Choosing a Daycare
Is the day care licensed?
To be licensed means the facility has met minimal standards in your area for health, fire and safety. This includes child/staff ratios and inspections of facility and staff at regular intervals. There is no national day care standard of care that must be met so you must be knowledgeable about your community’s standards.
Is the day care safe?
Check stairway safety for gates at top and bottom of stairwell. Look for fire extinguishers, smoke alarms, electric outlet covers, locked cabinets, and furniture with no sharp edges. Safe outdoor equipment with soft play surface coverings such as bark chips should be in place in case of falls. Non-toxic art supplies and toys that cannot be aspirated or swallowed should be used. Security and screening of visitors should be enforced. Emergency phone numbers should be posted. Staff should be trained in first aid and CPR.
Does the day care promote a healthy environment?
Infections are common in day care, but many can be prevented. Diaper changing areas should have disinfectants close at hand. Staff and children’s hands should be washed prior to food handling and after utilization of toilet facilities. Staff should wash their hands after contact with sick children. Surface, toys, and equipment should be cleaned daily with disinfectants.
All staff and children should be properly immunized prior to enrollment and/or employment. Each day care should have a physician consultant connected with its program.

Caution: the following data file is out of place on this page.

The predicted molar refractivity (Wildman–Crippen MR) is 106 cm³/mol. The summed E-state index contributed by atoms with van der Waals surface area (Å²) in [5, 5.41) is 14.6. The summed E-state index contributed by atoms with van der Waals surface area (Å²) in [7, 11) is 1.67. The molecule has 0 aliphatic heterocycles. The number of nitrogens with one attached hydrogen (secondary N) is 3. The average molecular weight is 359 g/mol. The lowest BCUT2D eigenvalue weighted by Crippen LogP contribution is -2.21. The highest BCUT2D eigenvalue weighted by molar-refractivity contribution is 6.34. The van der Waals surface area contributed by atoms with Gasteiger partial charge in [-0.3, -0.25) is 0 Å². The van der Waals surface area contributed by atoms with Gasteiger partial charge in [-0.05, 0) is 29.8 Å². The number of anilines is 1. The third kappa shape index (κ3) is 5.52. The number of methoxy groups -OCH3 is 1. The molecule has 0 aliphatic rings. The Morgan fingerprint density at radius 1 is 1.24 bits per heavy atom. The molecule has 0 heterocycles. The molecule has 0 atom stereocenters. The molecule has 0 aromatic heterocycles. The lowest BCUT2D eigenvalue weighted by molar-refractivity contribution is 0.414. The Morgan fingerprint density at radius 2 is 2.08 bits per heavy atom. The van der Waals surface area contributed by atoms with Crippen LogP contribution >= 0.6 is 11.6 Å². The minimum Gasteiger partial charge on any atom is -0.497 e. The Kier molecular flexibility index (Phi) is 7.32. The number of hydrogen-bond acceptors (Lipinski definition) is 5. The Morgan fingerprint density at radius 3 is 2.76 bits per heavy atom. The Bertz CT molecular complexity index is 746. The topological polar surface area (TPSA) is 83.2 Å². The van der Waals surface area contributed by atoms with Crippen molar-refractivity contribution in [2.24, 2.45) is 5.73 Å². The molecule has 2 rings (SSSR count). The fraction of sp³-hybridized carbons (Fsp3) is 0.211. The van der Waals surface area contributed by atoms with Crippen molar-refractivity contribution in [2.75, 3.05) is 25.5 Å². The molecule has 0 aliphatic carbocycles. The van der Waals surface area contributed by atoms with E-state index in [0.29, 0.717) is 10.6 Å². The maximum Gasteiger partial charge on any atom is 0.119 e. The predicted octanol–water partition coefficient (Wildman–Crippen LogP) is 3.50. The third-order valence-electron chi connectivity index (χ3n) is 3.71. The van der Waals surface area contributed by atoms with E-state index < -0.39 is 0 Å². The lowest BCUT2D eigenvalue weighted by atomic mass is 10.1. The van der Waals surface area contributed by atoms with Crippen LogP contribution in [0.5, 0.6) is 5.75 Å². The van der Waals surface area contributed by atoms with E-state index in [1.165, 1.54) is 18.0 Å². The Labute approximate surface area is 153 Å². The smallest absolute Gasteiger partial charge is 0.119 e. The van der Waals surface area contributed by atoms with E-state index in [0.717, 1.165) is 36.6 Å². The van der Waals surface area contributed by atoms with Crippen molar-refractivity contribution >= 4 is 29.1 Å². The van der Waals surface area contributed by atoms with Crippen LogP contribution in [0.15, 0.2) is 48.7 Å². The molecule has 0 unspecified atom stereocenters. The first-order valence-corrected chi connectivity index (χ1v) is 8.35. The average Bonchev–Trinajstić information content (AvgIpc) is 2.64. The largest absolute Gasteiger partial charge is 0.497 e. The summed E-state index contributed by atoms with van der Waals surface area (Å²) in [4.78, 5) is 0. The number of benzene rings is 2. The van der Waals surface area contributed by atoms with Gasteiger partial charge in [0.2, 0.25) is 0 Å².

Is the day care a “happy” place?
Observe interactions of staff and children. Staff and children should enjoy interactions with one another. Adequate physical space and a proper ratio of 4 to 5 children per staff member assures both the space and attention your child requires to enjoy his/her stay. Avoid day care centers with high turnover rates of staff.
Is the day care providing creative activities?
A wide variety of acuities should be available for all children. Music, art, reading and picture books, puzzles, balls, blocks, puppets are a few items your child should enjoy. An equal balance of structural programs, as well as supervised free play, keeps children interested and motivated.
What type of discipline is used?
Inquire as to the policy on discipline in the day care. Corporal (physical) punishment should be avoided. A more effective intervention is one utilizing “time out” or redirection. Be clear with the day care about what type of discipline you want used. Observe how the staff deals with problem behaviors in other children. Avoid a day care where staff relies on threats, arguing or loud voices to get children to “cooperate.”